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EU's tech 'sheriff' sounds disinfo alarm with Musk, Zuckerberg

EU commissioner Thierry Breton has warned Elon Musk over X 'disinformation'
EU commissioner Thierry Breton has warned Elon Musk over X 'disinformation'

Brussels is demanding that X and Meta crack down on disinformation, as fake and misleading online posts proliferate in the wake of Hamas's deadly assault in Israel.

Thierry Breton, EU commissioner and self-styled "digital enforcer", raised the alarm in letters sent to Elon Musk, owner of X, formerly known as Twitter, and Mark Zuckerberg, whose Meta group includes Facebook and Instagram.

He demanded each of them provide details within 24 hours on how "illegal content and disinformation" is being removed from their platforms in line with the EU's new Digital Service Act (DSA).

The legislation, which came into effect for large platforms in August, bans illegal online content under threat of fines running as high as six percent of a company's global turnover.

The warning sparked an online duel between Breton and Musk on Wednesday.

The billionaire posted a request that the EU commissioner "please list the violations you allude to on X", and said his platform's policy was that "everything was open source and transparent, an approach that I know the EU supports".

Breton responded that it was up to Musk to "demonstrate that you walk the talk" and added that his team was ready to "enforce rigorously" the DSA compliance rules.

Musk shot back, again on X: "No back room deals. Please post your concerns explicitly on this platform." He posted to another user that "I still don't what they're talking about!"

Rival platform

In a slapdown, Breton used his X account to trumpet a rival to X called Bluesky, which has Twitter co-founder Jack Dorsey on its board and which he had just joined.

Musk is notoriously sensitive about competing microblogging platforms which are siphoning away X/Twitter users upset with the direction the billionaire is taking his platform.

For a time, Musk—a self-described free-speech "absolutist"—even had X block links pointing users to one open-source rival, Mastodon.

And he has started legal action against Threads, a new alternative launched by Meta that is not available in Europe because of wariness over the EU's regulatory oversight.

X is most prominent in the European Union's DSA crosshairs because of the way its content moderation teams—and many other employees—have been jettisoned by Musk as he cuts costs.

It fared the worst of any platform is a pilot EU analysis of illegal online content, and has left a voluntary EU code of practice on battling disinformation.

Musk is sensitive about rival platforms being promoted on X
Musk is sensitive about rival platforms being promoted on X.

Breton's letter to Musk highlighted "violent and terrorist content that appears to circulate on your platform" following Hamas's weekend operation to kill and take hostage Israelis living close to the boundary with Gaza.

His letter to Zuckerberg asked him to "urgently" ensure that moderation systems on Meta platforms were effective and to be "vigilant" about DSA compliance in light of the ongoing conflict.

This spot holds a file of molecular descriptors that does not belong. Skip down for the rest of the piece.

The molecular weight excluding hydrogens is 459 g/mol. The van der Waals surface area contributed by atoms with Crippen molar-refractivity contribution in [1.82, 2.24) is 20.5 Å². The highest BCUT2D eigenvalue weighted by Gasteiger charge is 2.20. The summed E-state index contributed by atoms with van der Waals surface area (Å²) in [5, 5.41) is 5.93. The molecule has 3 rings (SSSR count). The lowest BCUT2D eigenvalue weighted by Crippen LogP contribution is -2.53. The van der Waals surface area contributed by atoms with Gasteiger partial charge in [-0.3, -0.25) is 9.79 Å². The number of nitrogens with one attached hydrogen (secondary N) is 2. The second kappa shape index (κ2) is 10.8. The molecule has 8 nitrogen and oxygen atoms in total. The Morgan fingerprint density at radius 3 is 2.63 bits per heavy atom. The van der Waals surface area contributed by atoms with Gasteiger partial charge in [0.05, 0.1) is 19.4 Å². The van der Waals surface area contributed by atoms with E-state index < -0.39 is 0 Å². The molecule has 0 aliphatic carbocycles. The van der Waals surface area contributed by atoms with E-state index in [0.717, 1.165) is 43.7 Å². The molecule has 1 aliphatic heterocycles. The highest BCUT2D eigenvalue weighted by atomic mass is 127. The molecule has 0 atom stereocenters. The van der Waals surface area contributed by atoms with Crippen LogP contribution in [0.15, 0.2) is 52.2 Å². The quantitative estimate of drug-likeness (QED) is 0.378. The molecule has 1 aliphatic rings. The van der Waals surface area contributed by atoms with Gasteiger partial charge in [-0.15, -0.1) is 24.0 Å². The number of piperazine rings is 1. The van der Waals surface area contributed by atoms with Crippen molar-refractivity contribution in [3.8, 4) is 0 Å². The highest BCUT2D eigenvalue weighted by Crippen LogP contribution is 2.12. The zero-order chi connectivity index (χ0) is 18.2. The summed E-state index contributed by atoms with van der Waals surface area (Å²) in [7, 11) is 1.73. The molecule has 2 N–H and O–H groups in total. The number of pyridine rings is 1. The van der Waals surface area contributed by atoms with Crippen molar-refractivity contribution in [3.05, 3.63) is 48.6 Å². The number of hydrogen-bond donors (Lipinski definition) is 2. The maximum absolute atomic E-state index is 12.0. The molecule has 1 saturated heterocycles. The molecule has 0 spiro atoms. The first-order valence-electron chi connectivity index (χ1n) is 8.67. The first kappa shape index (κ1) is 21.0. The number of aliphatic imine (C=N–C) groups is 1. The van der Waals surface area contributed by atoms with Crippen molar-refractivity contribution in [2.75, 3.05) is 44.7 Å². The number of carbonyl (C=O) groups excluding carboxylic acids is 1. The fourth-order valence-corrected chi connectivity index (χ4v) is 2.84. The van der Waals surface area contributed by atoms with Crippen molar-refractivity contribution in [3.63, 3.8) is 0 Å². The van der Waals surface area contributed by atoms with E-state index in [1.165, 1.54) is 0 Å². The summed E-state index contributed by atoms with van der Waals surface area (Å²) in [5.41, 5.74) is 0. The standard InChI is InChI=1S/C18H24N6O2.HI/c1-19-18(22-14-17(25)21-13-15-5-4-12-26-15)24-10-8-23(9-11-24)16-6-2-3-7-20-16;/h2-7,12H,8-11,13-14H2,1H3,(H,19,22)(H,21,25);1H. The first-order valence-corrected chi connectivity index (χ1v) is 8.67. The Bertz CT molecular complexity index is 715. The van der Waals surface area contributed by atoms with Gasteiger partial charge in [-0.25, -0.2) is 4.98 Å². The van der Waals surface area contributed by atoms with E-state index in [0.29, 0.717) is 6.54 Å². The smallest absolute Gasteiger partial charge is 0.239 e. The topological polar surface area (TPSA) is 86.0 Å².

A Meta spokesperson responded that, after the Hamas attack, "we quickly established a special operations center staffed with experts, including fluent Hebrew and Arabic speakers, to closely monitor and respond to this rapidly evolving situation".

The teams were working to ensure compliance with "our policies or local law" and coordinating with fact-checkers to curb disinformation, the spokesperson said, adding: "We'll continue this work as this conflict unfolds."

Election worries

Breton also raised the need for Meta to focus on disinformation around elections happening in the EU.

He said Brussels was taking "extremely seriously" the risk of "fake and manipulated images and facts generated with the intention to influence elections".

Breton does not decide himself what constitutes illegal online content—that is defined by EU laws or legislation in EU member countries—but he plays an active role in putting attention on platforms.

The commissioner has hailed the EU rules he helped bring in as an effort to tame an online "Wild West".

In a post on X last year, he said, "A new sheriff is in town—and it goes by the name DSA."

Advertisers have stepped back from X, causing its revenues to plummet. Several celebrities and newsmakers have left.

Since Hamas militants stormed Israel's border area around the Gaza enclave on the weekend, big online platforms have been flooded with videos showing gruesome deaths, hostages and bombardments.

On X, the authenticity and veracity of many of the posts are difficult to determine because the platform has replaced its blue-tick verification system with one where any user can simply buy in.

In several posts, images from unrelated areas and incidents have been falsely presented as occurring during the Hamas raids or conflict with Israel.

And since last week, X has ceased giving links to news articles that are posted, replacing them with an image only that gives no context or description.

International news agency AFP is taking legal action against X in France to enforce EU law relating to payments for use of online content.

© 2023 AFP

Citation: EU's tech 'sheriff' sounds disinfo alarm with Musk, Zuckerberg (2023, October 11) retrieved 2 March 2024 from
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